Here’s more evidence that inanimate objects can spark human emotions… In Japan, testing of a robot baby called “Babyloid” has been completed and commercial production is set to begin. The purpose of the baby-bots is to engage the emotions of senior citizens, and in particular those with depression who would most benefit from “human” interaction:
The robot is a natural extension of baby doll therapy, encouraging the patient to take on an active care-giving role… The robot was developed by Kanou Masayoshi, Associate Professor at Chukyo University of Science and Technology… Essentially the robot can simulate a bad mood (such as hunger or crying) and will then settle down. [From Plastic Pals.]
A review of Masayoshi’s website shows he’e been involved in some other interesting projects, including this robot receptionist that can mimic different human expressions to convey emotion:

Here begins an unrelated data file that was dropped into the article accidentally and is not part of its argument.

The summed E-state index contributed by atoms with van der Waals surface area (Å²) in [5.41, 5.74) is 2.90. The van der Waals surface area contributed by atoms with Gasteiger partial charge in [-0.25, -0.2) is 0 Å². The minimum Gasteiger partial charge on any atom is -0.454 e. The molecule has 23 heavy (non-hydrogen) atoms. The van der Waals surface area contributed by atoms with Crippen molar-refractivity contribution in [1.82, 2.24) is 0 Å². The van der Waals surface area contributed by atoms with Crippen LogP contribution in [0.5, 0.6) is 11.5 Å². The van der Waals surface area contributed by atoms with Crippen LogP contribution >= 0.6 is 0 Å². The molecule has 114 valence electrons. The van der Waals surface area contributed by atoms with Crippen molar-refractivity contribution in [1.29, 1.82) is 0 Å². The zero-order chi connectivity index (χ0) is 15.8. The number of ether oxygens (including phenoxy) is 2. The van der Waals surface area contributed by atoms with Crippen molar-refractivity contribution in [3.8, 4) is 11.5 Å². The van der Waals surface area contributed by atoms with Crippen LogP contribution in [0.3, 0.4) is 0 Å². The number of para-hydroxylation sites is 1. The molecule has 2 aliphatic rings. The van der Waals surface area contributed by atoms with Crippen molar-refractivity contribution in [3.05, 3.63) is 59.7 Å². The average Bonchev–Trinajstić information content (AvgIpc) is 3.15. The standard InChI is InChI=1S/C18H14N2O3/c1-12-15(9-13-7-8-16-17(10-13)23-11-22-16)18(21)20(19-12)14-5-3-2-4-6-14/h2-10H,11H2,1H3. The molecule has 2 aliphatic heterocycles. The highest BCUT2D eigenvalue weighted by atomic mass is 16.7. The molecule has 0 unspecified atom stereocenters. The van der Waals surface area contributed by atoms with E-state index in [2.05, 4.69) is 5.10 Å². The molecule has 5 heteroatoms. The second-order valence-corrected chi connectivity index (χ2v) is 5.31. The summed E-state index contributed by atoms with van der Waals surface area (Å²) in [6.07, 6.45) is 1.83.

The theme in Masayoshi’s work seems to be that by adding even rudimentary expression changes to his devices he can make them seem more human. (Not to mention somewhat unsettling for us non-roboticists.)
While most marketers aren’t ready to deploy sales bots or customer service bots, eventually it will happen. And, properly designed bots will likely mimic human expressions and behavior to make them emotionally acceptable to their human contacts.
But that doesn’t mean emotional machine interactions are far in the future, they are here today. A humanoid appearance isn’t necessary for people to emotionally engage with machines – see Computers As People: Happy Customers and Automation. If your interface acts human and interacts in the right way, people WILL engage emotionally and have a positive experience.